Protests Held in Support and Against Pipeline Executive Orders
Students across Virginia are standing up to President Trump's action to kickstart the Atlantic Coast pipeline and the Dakota Access pipeline.
CHARLOTTESVILLE, Va. (WVIR) - Students across Virginia are standing up to President Trump's action to kick-start the Atlantic Coast Pipeline and the Dakota Access Pipeline projects
On Monday at the University of Virginia, they rallied outside The Rotunda to demand a halt to these projects.
Students say building the Atlantic Coast Pipeline in Virginia would cause irreversible damage.
More than 50 students and people from the community marched in the protest. People started gathering outside the Special Collections Library on Grounds and then marched toward The Rotunda.
The protest was organized by the Climate Action Society and the Native American Student Union.
Students held signs that read, 'we only have one earth' and chanted, "not here, not there, no new pipeline."
They say moving forward with the pipelines will affect everyone, not just the people who live in the Dakotas.
"Environmental issues, environmental justice affects everybody. And I may not be Native American and I'm not one of the African-Americans who lives in this area, but I look at their situation and I feel compassion for them," said Joyce Cheng, a Climate Action Society member.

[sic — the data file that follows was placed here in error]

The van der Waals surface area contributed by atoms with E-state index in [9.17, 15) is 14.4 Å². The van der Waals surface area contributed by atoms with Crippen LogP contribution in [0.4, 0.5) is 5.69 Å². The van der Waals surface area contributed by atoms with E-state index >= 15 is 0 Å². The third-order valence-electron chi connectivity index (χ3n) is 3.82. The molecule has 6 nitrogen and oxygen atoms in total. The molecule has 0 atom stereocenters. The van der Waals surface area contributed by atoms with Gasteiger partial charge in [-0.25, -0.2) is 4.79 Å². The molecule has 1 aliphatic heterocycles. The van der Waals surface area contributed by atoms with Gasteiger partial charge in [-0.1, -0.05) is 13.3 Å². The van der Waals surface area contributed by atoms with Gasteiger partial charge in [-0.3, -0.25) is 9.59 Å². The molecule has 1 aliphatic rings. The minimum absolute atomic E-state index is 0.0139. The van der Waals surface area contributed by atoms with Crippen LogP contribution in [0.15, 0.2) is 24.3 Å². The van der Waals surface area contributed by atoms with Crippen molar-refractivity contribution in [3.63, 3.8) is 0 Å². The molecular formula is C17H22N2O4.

Students also signed up to join the Climate Action Society and were encouraged to call state representatives opposing the pipelines.
On the flipside, those in favor of the Atlantic Coast Pipeline held a rally in Richmond.
Representatives of major labor groups in Virginia gathered in support of the planned pipeline arguing jobs and economic prosperity will flow out of this project.
Members of Virginia State Building & Construction Trades Council held a news conference in Capitol Square. Pipeline supporters say they expect thousands of Virginians to be employed during and after construction.
They also expect new businesses to be drawn to the commonwealth's growing energy stream.
"It's all about building an America. It's about redoing our infrastructure. It's about creating jobs, and that's what this project does," said Matt Yonka, the President Virginia State Building & Construction Trades Council.
Pipeline advocates also believe these types of projects will move the United States away from reliance on other countries. They also are of the opinion the pipeline is safer than transporting other types of energy.
One supporter pointed to the Lynchburg train derailment of 2014. That accident caused an explosion and oil to leak into the James River. Labor groups said they think the impact of a pipeline on the environment would be minimal.